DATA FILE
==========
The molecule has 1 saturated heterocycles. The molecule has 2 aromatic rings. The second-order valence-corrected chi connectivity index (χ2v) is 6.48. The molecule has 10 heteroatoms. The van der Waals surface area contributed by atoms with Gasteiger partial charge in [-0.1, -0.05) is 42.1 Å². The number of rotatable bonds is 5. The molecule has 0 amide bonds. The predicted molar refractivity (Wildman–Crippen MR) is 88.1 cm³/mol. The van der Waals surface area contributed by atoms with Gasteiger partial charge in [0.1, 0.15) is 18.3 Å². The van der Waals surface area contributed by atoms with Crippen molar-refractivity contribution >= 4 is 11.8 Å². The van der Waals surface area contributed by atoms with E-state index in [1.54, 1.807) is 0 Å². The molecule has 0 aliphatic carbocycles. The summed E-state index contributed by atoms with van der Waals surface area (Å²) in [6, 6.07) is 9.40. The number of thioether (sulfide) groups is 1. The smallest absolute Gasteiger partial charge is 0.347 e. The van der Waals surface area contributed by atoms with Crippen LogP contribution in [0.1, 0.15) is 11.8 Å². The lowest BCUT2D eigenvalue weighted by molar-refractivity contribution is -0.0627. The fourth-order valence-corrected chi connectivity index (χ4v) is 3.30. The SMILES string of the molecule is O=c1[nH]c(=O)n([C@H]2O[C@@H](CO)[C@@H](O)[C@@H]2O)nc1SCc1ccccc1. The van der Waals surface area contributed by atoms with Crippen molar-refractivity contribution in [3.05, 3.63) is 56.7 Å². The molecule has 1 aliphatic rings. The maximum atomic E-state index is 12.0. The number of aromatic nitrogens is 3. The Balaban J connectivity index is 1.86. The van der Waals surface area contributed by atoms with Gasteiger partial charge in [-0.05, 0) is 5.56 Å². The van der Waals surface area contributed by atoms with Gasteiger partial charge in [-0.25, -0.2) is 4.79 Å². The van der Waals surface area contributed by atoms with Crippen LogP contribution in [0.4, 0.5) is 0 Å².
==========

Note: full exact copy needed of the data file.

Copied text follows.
The molecule has 1 saturated heterocycles. The molecule has 2 aromatic rings. The second-order valence-corrected chi connectivity index (χ2v) is 6.48. The molecule has 10 heteroatoms. The van der Waals surface area contributed by atoms with Gasteiger partial charge in [-0.1, -0.05) is 42.1 Å². The number of rotatable bonds is 5. The molecule has 0 amide bonds. The predicted molar refractivity (Wildman–Crippen MR) is 88.1 cm³/mol. The van der Waals surface area contributed by atoms with Gasteiger partial charge in [0.1, 0.15) is 18.3 Å². The van der Waals surface area contributed by atoms with Crippen molar-refractivity contribution >= 4 is 11.8 Å². The van der Waals surface area contributed by atoms with E-state index in [1.54, 1.807) is 0 Å². The molecule has 0 aliphatic carbocycles. The summed E-state index contributed by atoms with van der Waals surface area (Å²) in [6, 6.07) is 9.40. The number of thioether (sulfide) groups is 1. The smallest absolute Gasteiger partial charge is 0.347 e. The van der Waals surface area contributed by atoms with Crippen LogP contribution in [0.1, 0.15) is 11.8 Å². The lowest BCUT2D eigenvalue weighted by molar-refractivity contribution is -0.0627. The fourth-order valence-corrected chi connectivity index (χ4v) is 3.30. The SMILES string of the molecule is O=c1[nH]c(=O)n([C@H]2O[C@@H](CO)[C@@H](O)[C@@H]2O)nc1SCc1ccccc1. The van der Waals surface area contributed by atoms with Crippen molar-refractivity contribution in [3.05, 3.63) is 56.7 Å². The molecule has 1 aliphatic rings. The maximum atomic E-state index is 12.0. The number of aromatic nitrogens is 3. The Balaban J connectivity index is 1.86. The van der Waals surface area contributed by atoms with Gasteiger partial charge in [-0.05, 0) is 5.56 Å². The van der Waals surface area contributed by atoms with Gasteiger partial charge in [-0.25, -0.2) is 4.79 Å². The van der Waals surface area contributed by atoms with Crippen LogP contribution in [0.4, 0.5) is 0 Å².